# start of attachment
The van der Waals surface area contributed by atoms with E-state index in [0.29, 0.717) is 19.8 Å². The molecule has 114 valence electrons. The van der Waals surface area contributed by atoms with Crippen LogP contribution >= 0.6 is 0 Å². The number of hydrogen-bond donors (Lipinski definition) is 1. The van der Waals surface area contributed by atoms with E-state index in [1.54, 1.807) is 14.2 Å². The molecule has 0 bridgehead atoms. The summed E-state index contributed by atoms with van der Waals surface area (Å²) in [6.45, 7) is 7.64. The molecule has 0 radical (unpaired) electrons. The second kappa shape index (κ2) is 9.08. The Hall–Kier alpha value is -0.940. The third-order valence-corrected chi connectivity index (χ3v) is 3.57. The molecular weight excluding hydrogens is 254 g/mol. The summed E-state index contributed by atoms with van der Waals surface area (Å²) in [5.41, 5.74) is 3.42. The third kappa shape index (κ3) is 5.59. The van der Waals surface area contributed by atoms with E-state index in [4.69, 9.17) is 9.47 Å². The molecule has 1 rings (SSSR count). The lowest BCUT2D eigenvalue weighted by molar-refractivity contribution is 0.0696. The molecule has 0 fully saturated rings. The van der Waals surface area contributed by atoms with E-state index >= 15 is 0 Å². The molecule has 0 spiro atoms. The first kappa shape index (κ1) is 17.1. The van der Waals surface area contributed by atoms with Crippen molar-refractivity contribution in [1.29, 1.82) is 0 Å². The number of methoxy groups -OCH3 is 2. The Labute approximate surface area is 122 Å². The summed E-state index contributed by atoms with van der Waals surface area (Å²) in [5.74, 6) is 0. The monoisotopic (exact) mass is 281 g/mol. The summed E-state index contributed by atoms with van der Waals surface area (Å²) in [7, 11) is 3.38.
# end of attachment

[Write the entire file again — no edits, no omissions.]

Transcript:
The van der Waals surface area contributed by atoms with E-state index in [0.29, 0.717) is 19.8 Å². The molecule has 114 valence electrons. The van der Waals surface area contributed by atoms with Crippen LogP contribution >= 0.6 is 0 Å². The number of hydrogen-bond donors (Lipinski definition) is 1. The van der Waals surface area contributed by atoms with E-state index in [1.54, 1.807) is 14.2 Å². The molecule has 0 bridgehead atoms. The summed E-state index contributed by atoms with van der Waals surface area (Å²) in [6.45, 7) is 7.64. The molecule has 0 radical (unpaired) electrons. The second kappa shape index (κ2) is 9.08. The Hall–Kier alpha value is -0.940. The third-order valence-corrected chi connectivity index (χ3v) is 3.57. The molecular weight excluding hydrogens is 254 g/mol. The summed E-state index contributed by atoms with van der Waals surface area (Å²) in [5.41, 5.74) is 3.42. The third kappa shape index (κ3) is 5.59. The van der Waals surface area contributed by atoms with E-state index in [4.69, 9.17) is 9.47 Å². The molecule has 1 rings (SSSR count). The lowest BCUT2D eigenvalue weighted by molar-refractivity contribution is 0.0696. The molecule has 0 fully saturated rings. The van der Waals surface area contributed by atoms with E-state index >= 15 is 0 Å². The molecule has 0 spiro atoms. The first kappa shape index (κ1) is 17.1. The van der Waals surface area contributed by atoms with Crippen molar-refractivity contribution in [1.29, 1.82) is 0 Å². The number of methoxy groups -OCH3 is 2. The Labute approximate surface area is 122 Å². The summed E-state index contributed by atoms with van der Waals surface area (Å²) in [5.74, 6) is 0. The monoisotopic (exact) mass is 281 g/mol. The summed E-state index contributed by atoms with van der Waals surface area (Å²) in [7, 11) is 3.38.